Planned Giving to STAR


STAR Foundation Newsletter

Planned Giving to STAR
by Jeff Kohn

Many of you may be unaware that STAR is a nonprofit corporation, and without charitable gifts it could not continue to operate. Gifts to STAR can be deducted for tax purposes just as donations given to churches, synagogues, and other charities.

Typically, most charitable donations are outright gifts such as cash, but many people are now considering a more “planned” approach to giving in order to maximize tax and other financial benefits for the donor. In return for making a charitable gift, the donor can expect to obtain some or all of the following benefits:

• Fulfill personal philanthropic goals

• Reduce income taxes

• Avoid capital gains taxes

• Return a stream of payments for the life of the donor and for other beneficiaries

• Eliminate estate tax on the property passing to charity at death

• Reduce costs and time in estate settlement

We are pleased to outline several opportunities to consider in planning charitable giving.

Outright Gifts:

Cash is the most simple, direct, and popular charitable gift, and the amount of the gift is tax deductible. Popular alternatives to cash are gifts of appreciated property such as securities and real estate, which create a double tax benefit—not only does the donor obtain a tax deduction for the full (current) value of the gift; he or she avoids any capital gains tax. This type of gift would be the most immediately helpful to STAR.

Deferred Gifts:

IRAs and retirement plans offer some of the most attractive vehicles for planned giving. In many cases, the combined effects of capital gains taxes, deferred income taxes, and estate taxes may cause an IRA or retirement plan benefit to be taxed at over 80%, leaving less than 20% for the estate. With simple tax planning, the entire account may pass untaxed to STAR if STAR is named as beneficiary.

Bequests (gifts made through the donor’s will) are the simplest and most common form of deferred gifts. There are several types of bequests. A “specific” bequest identifies particular assets to be gifted, while a “general” bequest leaves a specific sum. A “percentage” bequest, which expresses the gift as a percentage of the total estate regardless of size, provides more flexibility in a volatile market. A “contingent” bequest may be conditioned on the occurrence of some event, such as intended beneficiaries predeceasing the donor.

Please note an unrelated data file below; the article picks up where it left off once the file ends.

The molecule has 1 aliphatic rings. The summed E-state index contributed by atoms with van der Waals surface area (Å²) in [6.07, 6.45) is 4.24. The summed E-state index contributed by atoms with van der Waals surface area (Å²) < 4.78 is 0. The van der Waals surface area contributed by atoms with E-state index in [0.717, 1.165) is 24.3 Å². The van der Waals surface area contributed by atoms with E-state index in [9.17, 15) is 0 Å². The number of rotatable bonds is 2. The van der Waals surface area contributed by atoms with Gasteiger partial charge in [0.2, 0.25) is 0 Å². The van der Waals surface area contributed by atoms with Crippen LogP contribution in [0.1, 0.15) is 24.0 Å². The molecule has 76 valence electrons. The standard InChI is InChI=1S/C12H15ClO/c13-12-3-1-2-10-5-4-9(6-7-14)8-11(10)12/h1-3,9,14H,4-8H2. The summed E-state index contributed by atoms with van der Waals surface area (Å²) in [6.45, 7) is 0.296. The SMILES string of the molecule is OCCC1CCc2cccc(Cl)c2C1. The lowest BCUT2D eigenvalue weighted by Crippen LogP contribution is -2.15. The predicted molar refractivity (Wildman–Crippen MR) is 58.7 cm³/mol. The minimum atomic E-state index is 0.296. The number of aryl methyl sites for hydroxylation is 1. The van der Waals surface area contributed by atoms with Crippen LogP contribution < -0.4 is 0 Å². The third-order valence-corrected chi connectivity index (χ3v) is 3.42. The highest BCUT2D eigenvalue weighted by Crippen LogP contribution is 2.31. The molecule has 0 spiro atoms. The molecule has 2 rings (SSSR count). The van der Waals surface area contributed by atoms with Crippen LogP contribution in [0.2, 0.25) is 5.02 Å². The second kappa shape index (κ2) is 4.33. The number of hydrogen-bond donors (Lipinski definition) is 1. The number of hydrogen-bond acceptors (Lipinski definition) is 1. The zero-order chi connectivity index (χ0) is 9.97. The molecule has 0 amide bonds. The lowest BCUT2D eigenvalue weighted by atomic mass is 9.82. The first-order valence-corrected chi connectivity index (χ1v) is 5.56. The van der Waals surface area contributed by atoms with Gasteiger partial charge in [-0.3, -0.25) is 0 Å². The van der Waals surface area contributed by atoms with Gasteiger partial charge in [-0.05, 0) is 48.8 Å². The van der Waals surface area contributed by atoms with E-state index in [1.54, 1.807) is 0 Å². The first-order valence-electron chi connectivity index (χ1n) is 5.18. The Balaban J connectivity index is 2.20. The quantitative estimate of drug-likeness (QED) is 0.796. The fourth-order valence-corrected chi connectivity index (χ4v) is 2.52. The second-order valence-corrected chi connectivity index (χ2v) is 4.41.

A charitable gift annuity provides the donor with a stream of income after the gift is made; in exchange for a transfer of cash or marketable securities, the recipient guarantees to make specified income payments to the donor and/or another beneficiary. Payments may begin immediately or at a set time in the future. This type of gift is attractive to donors who have low-income-producing assets and desire a higher yield from them.

A charitable remainder trust is a very popular plan because of the financial and estate-planning flexibility it offers. The donor gives property to a trust, with either a dollar amount or a percentage of the value of the trust being retained by and distributed to the donor for a term of years, for life, or for the life of a donor and another beneficiary (such as a donor’s spouse). Upon the death of the last beneficiary, the “remainder” of the trust is distributed to charity. The donor, upon creation of the trust, will receive an immediate income tax deduction equal to the difference between the contribution to the trust and the present value of the income stream which is retained by the donor.

Remainder interest in residence—if one owns a primary or secondary home and does not want it to be a part of his/her estate, but does wish to continue to use the property, then the donor may give the recipient a “remainder” interest in that property. This type of gift allows the donor to remain in the home for life, causes the property to pass automatically at death to the recipient, and generates a current income tax deduction equal to the value of the recipient’s remainder interest calculated by subtracting the present value of the retained life estate from the fair market value of the property.

Life insurance policies frequently allow a donor to make a much larger contribution than otherwise possible. One can give a policy to a recipient and make cash contributions equal to future annual premiums, or transfer a fully paid policy once insurance protection is no longer pressing. In either instance, tax deductions are generally permitted based on the value of the gift.

In closing, remember that, as a nonprofit corporation, the STAR Foundation depends upon charitable gifts to continue doing its important and necessary work. (Be sure to consult with a tax advisor before proceeding with any of the above gift methods.)